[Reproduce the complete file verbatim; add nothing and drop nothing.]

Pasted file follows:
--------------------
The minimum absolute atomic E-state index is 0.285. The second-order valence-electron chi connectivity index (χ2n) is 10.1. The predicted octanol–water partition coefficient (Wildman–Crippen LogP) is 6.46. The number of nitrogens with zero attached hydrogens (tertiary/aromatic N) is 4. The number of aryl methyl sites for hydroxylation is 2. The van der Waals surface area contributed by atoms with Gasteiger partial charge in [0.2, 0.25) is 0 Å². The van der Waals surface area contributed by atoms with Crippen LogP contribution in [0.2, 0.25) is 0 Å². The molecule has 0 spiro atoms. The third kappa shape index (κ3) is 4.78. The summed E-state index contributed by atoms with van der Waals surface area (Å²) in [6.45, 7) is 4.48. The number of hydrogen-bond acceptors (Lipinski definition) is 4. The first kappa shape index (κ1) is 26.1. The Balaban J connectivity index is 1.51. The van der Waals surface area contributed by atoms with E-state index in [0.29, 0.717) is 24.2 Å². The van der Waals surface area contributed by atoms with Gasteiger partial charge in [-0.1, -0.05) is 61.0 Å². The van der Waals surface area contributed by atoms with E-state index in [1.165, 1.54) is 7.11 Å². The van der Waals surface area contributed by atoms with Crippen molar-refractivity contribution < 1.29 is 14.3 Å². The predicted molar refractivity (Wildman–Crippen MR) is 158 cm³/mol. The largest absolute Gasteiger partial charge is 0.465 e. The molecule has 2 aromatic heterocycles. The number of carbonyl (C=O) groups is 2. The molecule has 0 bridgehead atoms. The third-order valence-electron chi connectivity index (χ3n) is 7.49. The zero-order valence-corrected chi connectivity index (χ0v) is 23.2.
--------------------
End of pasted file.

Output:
The minimum absolute atomic E-state index is 0.285. The second-order valence-electron chi connectivity index (χ2n) is 10.1. The predicted octanol–water partition coefficient (Wildman–Crippen LogP) is 6.46. The number of nitrogens with zero attached hydrogens (tertiary/aromatic N) is 4. The number of aryl methyl sites for hydroxylation is 2. The van der Waals surface area contributed by atoms with Gasteiger partial charge in [0.2, 0.25) is 0 Å². The van der Waals surface area contributed by atoms with Crippen LogP contribution in [0.2, 0.25) is 0 Å². The molecule has 0 spiro atoms. The third kappa shape index (κ3) is 4.78. The summed E-state index contributed by atoms with van der Waals surface area (Å²) in [6.45, 7) is 4.48. The number of hydrogen-bond acceptors (Lipinski definition) is 4. The first kappa shape index (κ1) is 26.1. The Balaban J connectivity index is 1.51. The van der Waals surface area contributed by atoms with E-state index in [0.29, 0.717) is 24.2 Å². The van der Waals surface area contributed by atoms with Gasteiger partial charge in [-0.1, -0.05) is 61.0 Å². The van der Waals surface area contributed by atoms with E-state index in [1.165, 1.54) is 7.11 Å². The van der Waals surface area contributed by atoms with Crippen molar-refractivity contribution < 1.29 is 14.3 Å². The predicted molar refractivity (Wildman–Crippen MR) is 158 cm³/mol. The largest absolute Gasteiger partial charge is 0.465 e. The molecule has 2 aromatic heterocycles. The number of carbonyl (C=O) groups is 2. The molecule has 0 bridgehead atoms. The third-order valence-electron chi connectivity index (χ3n) is 7.49. The zero-order valence-corrected chi connectivity index (χ0v) is 23.2.